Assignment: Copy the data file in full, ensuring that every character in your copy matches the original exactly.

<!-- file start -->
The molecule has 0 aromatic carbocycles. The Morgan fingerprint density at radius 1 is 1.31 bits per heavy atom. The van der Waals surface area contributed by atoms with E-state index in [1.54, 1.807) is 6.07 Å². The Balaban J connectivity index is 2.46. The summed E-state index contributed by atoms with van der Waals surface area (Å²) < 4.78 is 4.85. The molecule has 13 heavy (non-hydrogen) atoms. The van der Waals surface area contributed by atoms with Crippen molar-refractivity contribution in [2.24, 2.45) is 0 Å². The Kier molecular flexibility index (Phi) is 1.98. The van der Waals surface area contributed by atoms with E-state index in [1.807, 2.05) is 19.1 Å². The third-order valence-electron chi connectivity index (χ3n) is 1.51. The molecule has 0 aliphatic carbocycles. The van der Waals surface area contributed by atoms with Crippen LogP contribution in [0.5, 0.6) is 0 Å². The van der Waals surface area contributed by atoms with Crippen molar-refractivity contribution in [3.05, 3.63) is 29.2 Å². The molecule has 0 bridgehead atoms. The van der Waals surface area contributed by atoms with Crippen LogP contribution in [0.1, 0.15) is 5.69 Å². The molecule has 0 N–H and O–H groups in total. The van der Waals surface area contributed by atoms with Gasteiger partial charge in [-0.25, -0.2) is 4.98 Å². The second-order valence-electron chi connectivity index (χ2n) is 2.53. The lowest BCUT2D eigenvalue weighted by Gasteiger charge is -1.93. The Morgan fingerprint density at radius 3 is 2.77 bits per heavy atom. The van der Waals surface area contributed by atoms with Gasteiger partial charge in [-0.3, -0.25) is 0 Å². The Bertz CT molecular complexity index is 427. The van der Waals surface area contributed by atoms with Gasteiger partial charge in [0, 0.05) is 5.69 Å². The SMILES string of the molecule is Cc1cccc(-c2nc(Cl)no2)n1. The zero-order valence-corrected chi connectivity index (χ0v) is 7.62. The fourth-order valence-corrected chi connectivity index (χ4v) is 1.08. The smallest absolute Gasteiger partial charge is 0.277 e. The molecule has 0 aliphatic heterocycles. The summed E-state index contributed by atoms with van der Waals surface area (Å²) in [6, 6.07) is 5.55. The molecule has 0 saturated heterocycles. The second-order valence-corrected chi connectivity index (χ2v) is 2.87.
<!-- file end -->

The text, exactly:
The molecule has 0 aromatic carbocycles. The Morgan fingerprint density at radius 1 is 1.31 bits per heavy atom. The van der Waals surface area contributed by atoms with E-state index in [1.54, 1.807) is 6.07 Å². The Balaban J connectivity index is 2.46. The summed E-state index contributed by atoms with van der Waals surface area (Å²) < 4.78 is 4.85. The molecule has 13 heavy (non-hydrogen) atoms. The van der Waals surface area contributed by atoms with Crippen molar-refractivity contribution in [2.24, 2.45) is 0 Å². The Kier molecular flexibility index (Phi) is 1.98. The van der Waals surface area contributed by atoms with E-state index in [1.807, 2.05) is 19.1 Å². The third-order valence-electron chi connectivity index (χ3n) is 1.51. The molecule has 0 aliphatic carbocycles. The van der Waals surface area contributed by atoms with Crippen LogP contribution in [0.5, 0.6) is 0 Å². The van der Waals surface area contributed by atoms with Crippen molar-refractivity contribution in [3.05, 3.63) is 29.2 Å². The molecule has 0 bridgehead atoms. The van der Waals surface area contributed by atoms with Crippen LogP contribution in [0.1, 0.15) is 5.69 Å². The molecule has 0 N–H and O–H groups in total. The van der Waals surface area contributed by atoms with Gasteiger partial charge in [-0.25, -0.2) is 4.98 Å². The second-order valence-electron chi connectivity index (χ2n) is 2.53. The lowest BCUT2D eigenvalue weighted by Gasteiger charge is -1.93. The Morgan fingerprint density at radius 3 is 2.77 bits per heavy atom. The van der Waals surface area contributed by atoms with Gasteiger partial charge in [-0.3, -0.25) is 0 Å². The Bertz CT molecular complexity index is 427. The van der Waals surface area contributed by atoms with Gasteiger partial charge in [0, 0.05) is 5.69 Å². The SMILES string of the molecule is Cc1cccc(-c2nc(Cl)no2)n1. The zero-order valence-corrected chi connectivity index (χ0v) is 7.62. The fourth-order valence-corrected chi connectivity index (χ4v) is 1.08. The smallest absolute Gasteiger partial charge is 0.277 e. The molecule has 0 aliphatic heterocycles. The summed E-state index contributed by atoms with van der Waals surface area (Å²) in [6, 6.07) is 5.55. The molecule has 0 saturated heterocycles. The second-order valence-corrected chi connectivity index (χ2v) is 2.87.